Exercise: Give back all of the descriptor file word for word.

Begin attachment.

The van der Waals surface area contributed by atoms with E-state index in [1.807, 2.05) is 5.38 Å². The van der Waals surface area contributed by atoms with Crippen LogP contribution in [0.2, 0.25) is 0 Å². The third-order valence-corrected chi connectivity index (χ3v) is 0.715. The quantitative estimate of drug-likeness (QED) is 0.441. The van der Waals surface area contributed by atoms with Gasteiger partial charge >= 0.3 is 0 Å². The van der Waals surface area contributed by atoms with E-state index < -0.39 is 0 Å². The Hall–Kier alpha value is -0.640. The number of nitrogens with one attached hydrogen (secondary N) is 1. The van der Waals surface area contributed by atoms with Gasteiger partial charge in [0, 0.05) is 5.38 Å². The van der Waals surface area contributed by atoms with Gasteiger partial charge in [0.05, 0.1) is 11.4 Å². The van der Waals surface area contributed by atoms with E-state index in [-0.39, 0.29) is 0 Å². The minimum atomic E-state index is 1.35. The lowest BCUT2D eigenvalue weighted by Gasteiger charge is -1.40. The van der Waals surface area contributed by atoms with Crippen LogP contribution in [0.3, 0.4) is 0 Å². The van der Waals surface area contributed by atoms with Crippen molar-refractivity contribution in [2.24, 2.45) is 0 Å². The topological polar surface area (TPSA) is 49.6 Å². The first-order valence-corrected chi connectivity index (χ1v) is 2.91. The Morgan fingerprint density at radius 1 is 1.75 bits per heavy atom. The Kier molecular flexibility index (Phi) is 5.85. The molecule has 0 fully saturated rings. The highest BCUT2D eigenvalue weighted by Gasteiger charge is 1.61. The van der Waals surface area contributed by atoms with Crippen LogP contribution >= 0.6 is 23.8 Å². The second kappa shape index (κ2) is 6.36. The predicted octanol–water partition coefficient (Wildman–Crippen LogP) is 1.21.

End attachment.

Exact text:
The van der Waals surface area contributed by atoms with E-state index in [1.807, 2.05) is 5.38 Å². The van der Waals surface area contributed by atoms with Crippen LogP contribution in [0.2, 0.25) is 0 Å². The third-order valence-corrected chi connectivity index (χ3v) is 0.715. The quantitative estimate of drug-likeness (QED) is 0.441. The van der Waals surface area contributed by atoms with Gasteiger partial charge >= 0.3 is 0 Å². The van der Waals surface area contributed by atoms with E-state index < -0.39 is 0 Å². The Hall–Kier alpha value is -0.640. The number of nitrogens with one attached hydrogen (secondary N) is 1. The van der Waals surface area contributed by atoms with Gasteiger partial charge in [0, 0.05) is 5.38 Å². The van der Waals surface area contributed by atoms with Gasteiger partial charge in [0.05, 0.1) is 11.4 Å². The van der Waals surface area contributed by atoms with E-state index in [-0.39, 0.29) is 0 Å². The minimum atomic E-state index is 1.35. The lowest BCUT2D eigenvalue weighted by Gasteiger charge is -1.40. The van der Waals surface area contributed by atoms with Crippen LogP contribution in [0.3, 0.4) is 0 Å². The van der Waals surface area contributed by atoms with Crippen molar-refractivity contribution in [2.24, 2.45) is 0 Å². The topological polar surface area (TPSA) is 49.6 Å². The first-order valence-corrected chi connectivity index (χ1v) is 2.91. The Morgan fingerprint density at radius 1 is 1.75 bits per heavy atom. The Kier molecular flexibility index (Phi) is 5.85. The molecule has 0 fully saturated rings. The highest BCUT2D eigenvalue weighted by Gasteiger charge is 1.61. The van der Waals surface area contributed by atoms with Crippen LogP contribution >= 0.6 is 23.8 Å². The second kappa shape index (κ2) is 6.36. The predicted octanol–water partition coefficient (Wildman–Crippen LogP) is 1.21.